Green!  . . . by ALL MEANS 

John Brower

from the David R. Brower Archive ®

 
Mr. Brower, executive director of the Sierra Club since 1952 and active conservationist for more than thirty years, has a notable climbing and ski-mountaineering record, helped give mountain training to five divisions, and is a Major in the Infantry Reserve, retired. He has been chairman of the Natural Resources Council of America and he proposed the national Outdoor Recreation Resources Review.

 

 

 

 

EARTH WEEK SPECIAL

Conservation in the Classroom

by David R. Brower

1.

 

DAVID BROWER wrote this article at my request for the December1961 issue of the CTA Journal (circulation 124,000). I edit the magazine for California teachers; I am also a Sierra Club member and my hobby is wilmac press, my home print shop. So I borrowed the type-metal and printed 500 of these booklets, hoping that, even in this pitifully small way, I may add a bit to Mr. Brower's audience, that his important message may be widely heard and appreciated.

J. Wilson McKenney

  

Conservation in the Classroom

LAST MONTH I was asked to look over a manuscript for a book on forests which was to be sold to schools. It took about two minutes to see it for what it was -- the forest industry's conception of a forest and how it should be cut. It was an out and out special interest message, and it was no surprise to learn that lead work in its preparation had been done by a public-relations man for the forest products people.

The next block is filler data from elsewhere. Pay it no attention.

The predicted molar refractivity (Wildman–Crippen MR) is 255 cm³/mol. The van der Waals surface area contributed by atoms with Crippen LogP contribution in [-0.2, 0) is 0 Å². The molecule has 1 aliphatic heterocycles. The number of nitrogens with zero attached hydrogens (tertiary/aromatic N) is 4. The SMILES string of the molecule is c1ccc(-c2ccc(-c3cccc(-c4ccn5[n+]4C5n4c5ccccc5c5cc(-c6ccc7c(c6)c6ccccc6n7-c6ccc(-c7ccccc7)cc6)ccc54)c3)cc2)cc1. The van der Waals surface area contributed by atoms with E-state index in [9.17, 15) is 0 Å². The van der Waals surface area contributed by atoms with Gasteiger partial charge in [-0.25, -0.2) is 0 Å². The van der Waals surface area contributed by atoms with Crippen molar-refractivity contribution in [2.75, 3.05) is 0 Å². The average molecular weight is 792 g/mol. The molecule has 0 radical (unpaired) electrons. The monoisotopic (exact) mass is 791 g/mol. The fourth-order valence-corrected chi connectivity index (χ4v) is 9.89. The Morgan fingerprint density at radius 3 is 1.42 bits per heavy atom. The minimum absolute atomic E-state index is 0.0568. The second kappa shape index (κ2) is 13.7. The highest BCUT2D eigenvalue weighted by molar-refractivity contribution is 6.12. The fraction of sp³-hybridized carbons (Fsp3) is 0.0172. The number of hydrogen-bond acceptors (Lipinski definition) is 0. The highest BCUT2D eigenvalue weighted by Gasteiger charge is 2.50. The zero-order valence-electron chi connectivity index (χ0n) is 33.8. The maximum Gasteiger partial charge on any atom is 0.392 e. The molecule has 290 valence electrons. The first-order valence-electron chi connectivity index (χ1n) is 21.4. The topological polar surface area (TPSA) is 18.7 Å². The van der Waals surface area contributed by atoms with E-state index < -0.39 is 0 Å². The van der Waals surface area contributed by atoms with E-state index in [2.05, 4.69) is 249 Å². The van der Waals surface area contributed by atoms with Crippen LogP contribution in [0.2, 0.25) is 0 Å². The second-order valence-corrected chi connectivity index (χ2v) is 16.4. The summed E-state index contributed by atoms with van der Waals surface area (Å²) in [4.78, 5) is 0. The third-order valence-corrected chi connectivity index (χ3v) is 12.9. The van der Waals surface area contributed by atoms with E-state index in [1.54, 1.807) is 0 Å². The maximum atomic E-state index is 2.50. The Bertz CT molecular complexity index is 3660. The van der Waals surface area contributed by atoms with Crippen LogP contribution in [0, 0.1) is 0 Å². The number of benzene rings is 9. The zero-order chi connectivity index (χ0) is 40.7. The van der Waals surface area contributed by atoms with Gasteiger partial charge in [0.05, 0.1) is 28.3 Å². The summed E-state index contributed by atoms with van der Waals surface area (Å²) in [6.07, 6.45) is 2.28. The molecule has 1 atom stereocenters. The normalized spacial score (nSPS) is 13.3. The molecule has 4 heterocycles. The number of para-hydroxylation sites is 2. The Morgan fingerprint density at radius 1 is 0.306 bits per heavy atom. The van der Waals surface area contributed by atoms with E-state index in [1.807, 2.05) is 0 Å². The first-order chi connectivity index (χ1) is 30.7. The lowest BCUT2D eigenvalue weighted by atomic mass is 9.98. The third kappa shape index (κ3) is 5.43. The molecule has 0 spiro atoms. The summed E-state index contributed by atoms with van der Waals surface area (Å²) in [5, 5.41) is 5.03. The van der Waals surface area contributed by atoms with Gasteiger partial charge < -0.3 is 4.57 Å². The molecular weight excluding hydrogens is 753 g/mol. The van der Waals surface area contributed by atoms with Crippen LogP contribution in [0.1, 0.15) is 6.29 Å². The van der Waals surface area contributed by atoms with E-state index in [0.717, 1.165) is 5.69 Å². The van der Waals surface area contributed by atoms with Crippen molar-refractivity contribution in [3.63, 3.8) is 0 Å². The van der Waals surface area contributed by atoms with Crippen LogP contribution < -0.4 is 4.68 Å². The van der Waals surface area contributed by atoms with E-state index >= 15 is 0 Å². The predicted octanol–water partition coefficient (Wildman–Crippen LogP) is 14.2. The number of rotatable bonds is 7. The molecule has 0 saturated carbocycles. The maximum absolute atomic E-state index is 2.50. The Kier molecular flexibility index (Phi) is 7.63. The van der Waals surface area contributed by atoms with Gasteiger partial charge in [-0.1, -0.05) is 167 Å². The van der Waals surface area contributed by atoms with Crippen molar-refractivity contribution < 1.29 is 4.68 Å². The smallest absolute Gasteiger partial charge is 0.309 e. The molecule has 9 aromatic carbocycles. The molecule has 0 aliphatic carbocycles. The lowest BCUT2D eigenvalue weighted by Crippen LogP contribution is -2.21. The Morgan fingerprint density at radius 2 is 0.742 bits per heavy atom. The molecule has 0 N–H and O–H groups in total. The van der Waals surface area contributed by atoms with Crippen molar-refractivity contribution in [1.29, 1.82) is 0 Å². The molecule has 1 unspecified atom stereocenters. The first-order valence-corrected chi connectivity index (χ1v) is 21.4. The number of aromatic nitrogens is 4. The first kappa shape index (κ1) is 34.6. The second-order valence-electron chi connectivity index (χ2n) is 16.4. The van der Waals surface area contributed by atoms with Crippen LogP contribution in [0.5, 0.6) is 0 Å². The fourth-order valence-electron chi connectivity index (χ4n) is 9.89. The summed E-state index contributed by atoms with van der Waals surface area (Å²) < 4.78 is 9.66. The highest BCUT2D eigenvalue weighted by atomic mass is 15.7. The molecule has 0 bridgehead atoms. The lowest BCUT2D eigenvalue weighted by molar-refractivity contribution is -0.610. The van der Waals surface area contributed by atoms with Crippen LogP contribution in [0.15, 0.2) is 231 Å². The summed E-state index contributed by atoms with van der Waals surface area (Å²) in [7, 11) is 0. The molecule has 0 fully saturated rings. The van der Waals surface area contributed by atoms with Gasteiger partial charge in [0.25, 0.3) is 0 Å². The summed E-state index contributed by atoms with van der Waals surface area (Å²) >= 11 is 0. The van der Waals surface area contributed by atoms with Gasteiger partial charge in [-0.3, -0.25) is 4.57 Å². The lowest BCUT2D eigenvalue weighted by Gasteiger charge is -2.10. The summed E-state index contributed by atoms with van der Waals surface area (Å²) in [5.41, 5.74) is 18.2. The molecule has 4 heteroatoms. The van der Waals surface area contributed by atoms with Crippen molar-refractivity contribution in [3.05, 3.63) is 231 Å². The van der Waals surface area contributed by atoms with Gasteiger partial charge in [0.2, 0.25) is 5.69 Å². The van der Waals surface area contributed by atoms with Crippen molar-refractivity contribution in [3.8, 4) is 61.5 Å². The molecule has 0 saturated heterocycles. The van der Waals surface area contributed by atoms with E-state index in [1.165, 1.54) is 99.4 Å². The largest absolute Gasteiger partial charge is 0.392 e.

The twelve pages of comments I appended to the manuscript must have horrified the publisher, but he took it in good spirits, and promised to try to incorporate some of it. He even asked if I would like to do a children's book on forests!

Is it a children book on forests that is needed, or on a more general conservation subject? Is the market -- the teacher's library at home and in the classroom -- sated with "wise-use " conservation and devoid of the voice of ecological conscience -- the small thin voice stressing that we have other obligations than to use up our resources and turn our environment upside down?

In short, is all the emphasis on the use side of conservation, and not on the side of saving? Are we still where we were more than a half a century ago, when the Conservation movement got its name?

At the White House Conference for Governors called by President Theodore Roosevelt in 1908, Conservation became a political force. What inspired the Conference is beside the point -- except that T.R.'s short camping trip in Yosemite with John Muir may have had some influence. Muir was then in his eleventh year as president of the Sierra Club, which he had founded in 1892 to enlist public support in protesting the forest and other scenic features of the Sierra Nevada and mountain regions of the west.

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THE WILDNESS WITHIN US